The biggest improvement from the previous model is the way the new bike handles. I had not been entirely happy with the suspension, tyres and throttle response of the old V-Strom. Together they made the bike feel a bit wooden, especially when cornering on rough surfaces, and even more so if there was a change of speed at the same time. Now all these issues have been addressed. The new tyres have enabled the suspension settings to be changed to reduce the initial bite of compression but still maintaining composure, and the ride-by-wire throttle works a treat. Together the changes make the new V-Strom feel more settled and easy to ride.

WORLD LAUNCH: Suzuki V-Strom 1050XT

In terms of practicality, the V-Strom lands in the middle ground. It has an adjustable screen, but it can only be adjusted from the front of the screen, so any changes will require a stop. It also has an adjustable seat (850mm or 870mm), but changing the height requires tools. The rear rack is sturdy and has cleverly serrated edges to help keep straps in place. There’s a USB socket at the side of the dash and a 12V DC socket under the seat. Heated grips are available too, but only as an optional accessory.

So, has Suzuki done enough to put the V-Strom back in the battle for adventure bike buyers’ cash? The real answer to that will come in a few months’ time when we get the official sales figures, but I would imagine that when the bikes land in UK dealerships in March there will be plenty of people wanting to take them out for a test ride. The V-Strom is not threatening to outdo the GS, Multistrada or Africa Twin in terms of tech on board, but for those who are not that bothered about electric suspension and suchlike it offers a very capable bike with a lower price tag than the competition. That’s a recipe that has worked well for Suzuki in the past, and there is no reason why it couldn’t happen again.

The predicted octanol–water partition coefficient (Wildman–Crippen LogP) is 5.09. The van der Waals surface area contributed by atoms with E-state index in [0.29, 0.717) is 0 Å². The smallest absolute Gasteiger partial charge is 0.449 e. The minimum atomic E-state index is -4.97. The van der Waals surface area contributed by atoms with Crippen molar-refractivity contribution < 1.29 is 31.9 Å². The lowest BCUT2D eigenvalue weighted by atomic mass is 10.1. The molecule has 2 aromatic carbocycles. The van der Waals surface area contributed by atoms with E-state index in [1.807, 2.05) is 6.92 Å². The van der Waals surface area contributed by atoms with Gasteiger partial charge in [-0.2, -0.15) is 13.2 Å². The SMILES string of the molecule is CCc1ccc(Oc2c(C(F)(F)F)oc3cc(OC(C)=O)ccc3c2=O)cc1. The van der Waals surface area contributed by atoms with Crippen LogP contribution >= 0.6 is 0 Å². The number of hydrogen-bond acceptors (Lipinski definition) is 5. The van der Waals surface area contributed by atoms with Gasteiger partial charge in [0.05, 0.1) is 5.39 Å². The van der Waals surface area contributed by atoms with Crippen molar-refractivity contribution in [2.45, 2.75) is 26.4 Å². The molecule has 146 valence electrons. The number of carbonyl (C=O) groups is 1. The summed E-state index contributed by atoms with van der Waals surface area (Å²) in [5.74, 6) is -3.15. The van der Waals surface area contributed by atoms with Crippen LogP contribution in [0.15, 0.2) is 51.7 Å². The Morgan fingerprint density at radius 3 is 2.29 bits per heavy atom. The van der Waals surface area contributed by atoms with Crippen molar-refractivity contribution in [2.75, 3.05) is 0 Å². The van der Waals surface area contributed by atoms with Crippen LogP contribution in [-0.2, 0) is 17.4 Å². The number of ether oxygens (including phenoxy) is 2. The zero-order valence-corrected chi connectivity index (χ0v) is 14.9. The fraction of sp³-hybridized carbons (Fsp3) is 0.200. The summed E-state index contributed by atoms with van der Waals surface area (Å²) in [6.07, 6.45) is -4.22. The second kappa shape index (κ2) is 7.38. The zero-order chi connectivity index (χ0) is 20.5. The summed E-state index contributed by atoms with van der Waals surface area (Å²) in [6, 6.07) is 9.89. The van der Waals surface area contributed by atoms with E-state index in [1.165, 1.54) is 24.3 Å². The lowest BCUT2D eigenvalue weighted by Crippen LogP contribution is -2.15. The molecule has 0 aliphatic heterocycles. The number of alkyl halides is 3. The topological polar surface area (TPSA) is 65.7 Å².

Suzuki V-Strom 1050 (XT)

Price: £9999 (£11,299)

Engine: 1037cc, liquid-cooled, DOHC, 90˚ V-Twin

Power:  106bhp (79kW) @ 8500rpm

Torque: 74ft-lb (100Nm) @ 6000rpm

Frame: Twin-spar aluminium frame, aluminium swingarm

Wheelbase: 1415mm

Brakes: Twin 310mm floating discs and radially mounted Tokico monobloc front brake calipers. The rear brake has a 38mm single piston pin-slide caliper and 260mm disc.

Transmission: 6-speed constant mesh, chain final drive.

Suspension: 43mm fully-adjustable KYB inverted forks, preload- and rebound damping adjustable link type mono-shock

Wheels/tyres: Bridgestone Battlax Adventure A41 radial tyres. Front 110/80R19M/C 59V, rear 150/70R17M/C 69V

Seat height: 850–870mm

Fuel capacity: 20 litres

MPG: 57.65 claimed

Kerb weight: 247kg

Warranty: 3 years

Contact: www.bikes.suzuki.co.uk

For the full launch report on Suzuki’s new V-Strom 1050XT for 2020, pick up the April issue of Motorcycle Sport and Leisure magazine – for more information on how to get your hands on a copy, click HERE.

Tony Carter